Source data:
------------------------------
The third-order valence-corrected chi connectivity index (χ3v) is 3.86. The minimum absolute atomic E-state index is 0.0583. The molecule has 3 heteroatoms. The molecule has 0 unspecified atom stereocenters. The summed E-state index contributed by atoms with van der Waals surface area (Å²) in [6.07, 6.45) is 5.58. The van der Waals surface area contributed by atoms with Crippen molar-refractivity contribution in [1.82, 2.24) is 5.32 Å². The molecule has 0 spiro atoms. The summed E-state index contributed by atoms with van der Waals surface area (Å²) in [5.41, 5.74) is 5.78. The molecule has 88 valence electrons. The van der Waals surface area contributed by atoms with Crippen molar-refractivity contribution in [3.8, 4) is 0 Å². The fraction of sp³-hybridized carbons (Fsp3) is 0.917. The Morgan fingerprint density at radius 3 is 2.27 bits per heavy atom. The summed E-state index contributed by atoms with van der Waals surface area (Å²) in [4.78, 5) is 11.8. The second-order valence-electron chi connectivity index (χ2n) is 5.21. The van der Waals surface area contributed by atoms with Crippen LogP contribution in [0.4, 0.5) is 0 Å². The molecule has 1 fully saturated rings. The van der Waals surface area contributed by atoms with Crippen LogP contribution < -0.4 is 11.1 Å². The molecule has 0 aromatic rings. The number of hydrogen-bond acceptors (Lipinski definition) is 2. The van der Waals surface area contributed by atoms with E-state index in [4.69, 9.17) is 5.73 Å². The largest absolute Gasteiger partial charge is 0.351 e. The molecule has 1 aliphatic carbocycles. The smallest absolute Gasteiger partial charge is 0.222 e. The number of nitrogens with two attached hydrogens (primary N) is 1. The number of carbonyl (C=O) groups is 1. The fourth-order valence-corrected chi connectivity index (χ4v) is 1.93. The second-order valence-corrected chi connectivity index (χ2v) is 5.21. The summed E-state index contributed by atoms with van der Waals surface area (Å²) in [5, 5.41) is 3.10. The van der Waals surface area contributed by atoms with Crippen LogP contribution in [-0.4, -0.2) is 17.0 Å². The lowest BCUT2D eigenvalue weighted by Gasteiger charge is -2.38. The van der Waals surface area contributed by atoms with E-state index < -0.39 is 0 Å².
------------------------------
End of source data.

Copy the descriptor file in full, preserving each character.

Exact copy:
The third-order valence-corrected chi connectivity index (χ3v) is 3.86. The minimum absolute atomic E-state index is 0.0583. The molecule has 3 heteroatoms. The molecule has 0 unspecified atom stereocenters. The summed E-state index contributed by atoms with van der Waals surface area (Å²) in [6.07, 6.45) is 5.58. The van der Waals surface area contributed by atoms with Crippen molar-refractivity contribution in [1.82, 2.24) is 5.32 Å². The molecule has 0 spiro atoms. The summed E-state index contributed by atoms with van der Waals surface area (Å²) in [5.41, 5.74) is 5.78. The molecule has 88 valence electrons. The van der Waals surface area contributed by atoms with Crippen molar-refractivity contribution in [3.8, 4) is 0 Å². The fraction of sp³-hybridized carbons (Fsp3) is 0.917. The Morgan fingerprint density at radius 3 is 2.27 bits per heavy atom. The summed E-state index contributed by atoms with van der Waals surface area (Å²) in [4.78, 5) is 11.8. The second-order valence-electron chi connectivity index (χ2n) is 5.21. The van der Waals surface area contributed by atoms with Crippen LogP contribution in [0.4, 0.5) is 0 Å². The molecule has 1 fully saturated rings. The van der Waals surface area contributed by atoms with Crippen LogP contribution < -0.4 is 11.1 Å². The molecule has 0 aromatic rings. The number of hydrogen-bond acceptors (Lipinski definition) is 2. The van der Waals surface area contributed by atoms with E-state index in [4.69, 9.17) is 5.73 Å². The largest absolute Gasteiger partial charge is 0.351 e. The molecule has 1 aliphatic carbocycles. The smallest absolute Gasteiger partial charge is 0.222 e. The number of nitrogens with two attached hydrogens (primary N) is 1. The number of carbonyl (C=O) groups is 1. The fourth-order valence-corrected chi connectivity index (χ4v) is 1.93. The second-order valence-corrected chi connectivity index (χ2v) is 5.21. The summed E-state index contributed by atoms with van der Waals surface area (Å²) in [5, 5.41) is 3.10. The van der Waals surface area contributed by atoms with Crippen LogP contribution in [-0.4, -0.2) is 17.0 Å². The lowest BCUT2D eigenvalue weighted by Gasteiger charge is -2.38. The van der Waals surface area contributed by atoms with E-state index < -0.39 is 0 Å².